St John Ambulance council chairlady Dame Jean Kekedo has raised concerns over lack of laws protecting the St John Ambulance officers despite it being the only service of its type in the country.
“There are no laws protecting St John officers, making it illegal to falsely call the ambulance service or to hinder an ambulance officer from performing their duties,” Kekedo said. “There needs to be tough laws in place to protect our only ambulance first responders, our Green Angels, so they can go about saving lives,” she said.
She raised this concern following an attack on two St John ambulance officers on Saturday night in Lae while they were on duty.
A NINE-year-old girl, who was bitten by a Death Adder snake, died at a remote health facility in Western , Papua New Guinea on Tuesday, the National Newspaper reports.
There was no antivenom drugs to treat her.
Dotomona health worker Titus Yabua recalled feeling helpless with no aid to spare the girl’s life when she was first brought in.
He said everything was like a dream.
“I can still remember her smile as she was battling with the snake’s venom until she took her last breath. I was helpless, with no aid to spare her a chance to live.
“When the girl was brought to the aid post, her parents were relieved; they have finally arrived at the hospital and medical help will be provided.
“I was lost for words; how will I tell them there is no antivenom for snake bites at the clinic?
SEVEN-year-old Ismael David, who attends the New Erima Primary School in the National Capital District (NCD), had his decayed upper incisor (tooth) extracted by a volunteer dental therapist at the school grounds last week.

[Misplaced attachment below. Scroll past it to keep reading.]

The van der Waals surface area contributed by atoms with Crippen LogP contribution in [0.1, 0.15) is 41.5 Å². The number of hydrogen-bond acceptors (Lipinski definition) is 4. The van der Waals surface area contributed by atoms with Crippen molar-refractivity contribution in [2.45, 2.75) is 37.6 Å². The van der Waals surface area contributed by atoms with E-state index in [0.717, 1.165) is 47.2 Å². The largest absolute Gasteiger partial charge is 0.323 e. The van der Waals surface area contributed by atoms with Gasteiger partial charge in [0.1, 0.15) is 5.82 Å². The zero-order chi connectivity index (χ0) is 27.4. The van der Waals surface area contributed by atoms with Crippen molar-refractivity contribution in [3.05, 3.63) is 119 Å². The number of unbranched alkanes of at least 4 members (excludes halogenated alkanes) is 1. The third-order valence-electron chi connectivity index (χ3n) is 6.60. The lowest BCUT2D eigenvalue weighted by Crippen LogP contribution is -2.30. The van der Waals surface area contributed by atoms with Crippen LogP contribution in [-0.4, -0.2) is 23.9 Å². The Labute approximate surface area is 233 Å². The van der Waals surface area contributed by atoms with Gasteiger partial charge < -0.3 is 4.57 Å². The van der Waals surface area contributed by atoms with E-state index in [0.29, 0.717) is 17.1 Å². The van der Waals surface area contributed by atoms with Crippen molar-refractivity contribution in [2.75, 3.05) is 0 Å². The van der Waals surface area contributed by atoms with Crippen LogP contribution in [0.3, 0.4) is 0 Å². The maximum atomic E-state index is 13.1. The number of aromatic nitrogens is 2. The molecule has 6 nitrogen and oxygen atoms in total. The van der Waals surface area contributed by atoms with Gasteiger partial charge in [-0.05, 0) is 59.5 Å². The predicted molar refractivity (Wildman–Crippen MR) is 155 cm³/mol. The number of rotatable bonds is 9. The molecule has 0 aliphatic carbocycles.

Mother Bella Mathew was grateful to the Youth With A Mission (YWAM) team for helping her son.
“I do not have the money to afford dental clinic and, if YWAM team did not come to David’s school, my son will not receive the dental service he got today,” Mathew said.
PNG PM Marape urges provincial health authorities to prioritise health database and inventory management
Port Moresby, Papua New Guinea, November 22, 2023 – Prime Minister Hon. James Marape today addressed concerns raised in Parliament by Morobe Governor, Hon. Luther Wenge, regarding the necessity of establishing a comprehensive health database and inventory to enhance healthcare delivery in rural areas.
Prime Minister Marape emphasised that creating a health database and inventory is not a challenging task and placed the responsibility on provincial health authorities to initiate and manage these crucial systems.
“I want to advise all our provincial governors that the provincial health authorities are fully autonomous and have an obligation to collect all data of patients in our provinces,” stated Prime Minister Marape.
THE Special Parliamentary Committee on Health is looking into the medicine shortage faced in hospitals in Papua New Guinea.
“My committee is consulting each PHA for updates on their boards, levels of funding to date, and the medical supplies,” chairman Elias Kapavore told The National yesterday.
“I’ve instructed my secretariat to formulate questionnaires to be answered by selected staff of PHAs.
ABOUT 1000 elementary students from Taurama, Ted Diro and Butuka schools in Port Moresby have undergone basic dental examination in the last three weeks.